Senate Intelligence Committee Chairman Pat Roberts (R- Kan.), in February 2006. (AP photo)
What about the Senate inquiry into twisted prewar intelligence?
ASK THIS | July 14, 2006
Minority leader Harry Reid shut down the U.S. Senate eight months ago to force the Intelligence Committee to investigate how Bush, Cheney et al handled the findings they got. Reporters should ask Reid and the 15 Senators on the committee: What’s taking so long?
By Barry Sussman
Q. Eight months ago Senate Republicans, under pressure, pledged to investigate and report on whether President Bush intentionally exaggerated or mischaracterized intelligence findings to drum up support to invade Iraq. What’s happened since?
Q. The investigation was to be undertaken by the Senate Intelligence Committee, which, under chairman Pat Roberts of Kansas, has been a rubber stamp for the White House. There are seven Democrats on the 15-member committee. Ask them individually about what the committee is doing, what it's come up with and why it is that we hear so little from them.
Q. Senate Minority Leader Harry Reid shut down the Senate to force Republicans to speed up this investigation. Ask Reid, what has happened since?
How wittingly President Bush and the rest of his administration misled the American public about Saddam Hussein’s weapons capabilities in the run-up to war still remains largely a mystery.
There were at one point two promising lines of inquiry. One of them was special prosecutor Patrick Fitzgerald’s criminal investigation into the leak of Valerie Plame’s identity as a CIA agent as part of an effort to discredit her husband. It had the potential to make public highly damaging details about why Bush and his aides were so obsessed with discrediting anyone who suggested that they knew the information they were disseminating was inaccurate.
Fitzgerald would appear to have gathered enough evidence about conduct inside the White House to force a legal confrontation that would be devastating to Bush and to Republican election chances in 2008. But rather than do that, the prosecutor has apparently decided to limit himself to his indictment of Vice President Cheney’s top aide on obstruction of justice and perjury charges.
Still viable, at least in theory, is the long-promised “phase two” of the Senate Intelligence Committee investigation. Phase one dealt with the quality of the intelligence community’s work regarding Iraq and weapons of mass destruction. Phase two was supposed to examine how that intelligence was used.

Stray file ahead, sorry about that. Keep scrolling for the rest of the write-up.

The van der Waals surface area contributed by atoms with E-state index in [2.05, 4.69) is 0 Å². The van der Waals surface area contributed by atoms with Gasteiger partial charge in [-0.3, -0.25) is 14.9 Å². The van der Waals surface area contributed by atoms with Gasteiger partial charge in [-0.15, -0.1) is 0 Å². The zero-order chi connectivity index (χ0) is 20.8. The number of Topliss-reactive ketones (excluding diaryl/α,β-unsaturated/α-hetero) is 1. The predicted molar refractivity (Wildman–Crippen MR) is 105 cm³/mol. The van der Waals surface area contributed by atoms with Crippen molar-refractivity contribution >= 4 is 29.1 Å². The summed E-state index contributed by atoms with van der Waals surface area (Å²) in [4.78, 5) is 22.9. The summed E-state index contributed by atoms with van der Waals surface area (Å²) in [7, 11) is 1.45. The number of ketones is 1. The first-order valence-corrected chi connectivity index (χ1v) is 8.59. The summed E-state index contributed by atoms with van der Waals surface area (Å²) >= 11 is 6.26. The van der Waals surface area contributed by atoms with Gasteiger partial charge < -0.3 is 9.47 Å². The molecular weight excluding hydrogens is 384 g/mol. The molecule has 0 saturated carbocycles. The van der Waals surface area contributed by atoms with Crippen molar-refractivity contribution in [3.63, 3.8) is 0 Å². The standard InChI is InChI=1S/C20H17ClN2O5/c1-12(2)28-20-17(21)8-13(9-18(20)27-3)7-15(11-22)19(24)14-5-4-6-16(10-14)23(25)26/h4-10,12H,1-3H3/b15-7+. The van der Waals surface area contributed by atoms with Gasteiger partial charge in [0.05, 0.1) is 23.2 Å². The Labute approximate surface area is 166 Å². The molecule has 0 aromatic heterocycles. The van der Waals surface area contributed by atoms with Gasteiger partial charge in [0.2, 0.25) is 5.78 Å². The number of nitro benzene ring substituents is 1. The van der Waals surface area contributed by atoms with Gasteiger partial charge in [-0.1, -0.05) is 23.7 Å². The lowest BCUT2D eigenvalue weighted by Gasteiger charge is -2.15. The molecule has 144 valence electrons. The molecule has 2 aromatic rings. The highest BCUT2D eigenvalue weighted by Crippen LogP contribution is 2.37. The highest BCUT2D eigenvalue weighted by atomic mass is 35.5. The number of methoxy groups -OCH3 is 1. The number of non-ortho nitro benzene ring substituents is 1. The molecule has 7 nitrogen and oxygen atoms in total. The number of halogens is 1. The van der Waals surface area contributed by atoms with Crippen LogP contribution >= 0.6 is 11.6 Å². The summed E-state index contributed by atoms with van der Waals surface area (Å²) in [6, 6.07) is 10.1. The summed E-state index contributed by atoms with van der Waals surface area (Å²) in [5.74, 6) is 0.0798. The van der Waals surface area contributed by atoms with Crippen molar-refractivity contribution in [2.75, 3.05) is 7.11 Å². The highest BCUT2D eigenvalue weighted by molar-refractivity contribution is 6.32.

Reporters should be dogging this investigation vigorously, but there's no evidence they have been. One reason may be that they've concluded it's an investigation that won't go anywhere, with committee chairman Roberts set on thwarting it. But that’s a story worth telling, not ignoring. Just this week, in fact, a Congressional Quarterly report described how the investigation is "in limbo" on account of partisan squabbles and logistical issues.
The Iraq war has been terribly costly in lives lost and financial treasure wasted. The international reputation of the U.S. government is nearly ruined. If Bush hyped and cherry-picked intelligence, he would be guilty of a terribly serious offense. If he deliberately falsified it or knowingly used fraudulent reports to draw support for the invasion of Iraq, it would be worse than criminal.
That’s what Roberts’s committee is supposed to be investigating. Here’s a http://intelligence.senate.gov/members.htm list of members. There are seven Democrats on the committee: Rockefeller, Levin, Feinstein, Wyden, Bayh, Mikulski, and Feingold. And there are eight Republicans: Roberts, Hatch, Dewine, Bond, Lott, Snowe, Hagel, and Chambliss.
And then there is Minority leader Reid. Opponents said he was just playing politics when he shut down the Senate. Is that what it was about?
On the one hand, it’s the job of Democrats and Republicans to conduct a proper probe and report their findings. And on the other hand, it’s the job of the news media to report whether that's getting done or not.
Barry Sussman is the editor of the Nieman Watchdog Project. He is the author of The Great Cover-Up: Nixon and the Scandal of Watergate, now in its fourth edition.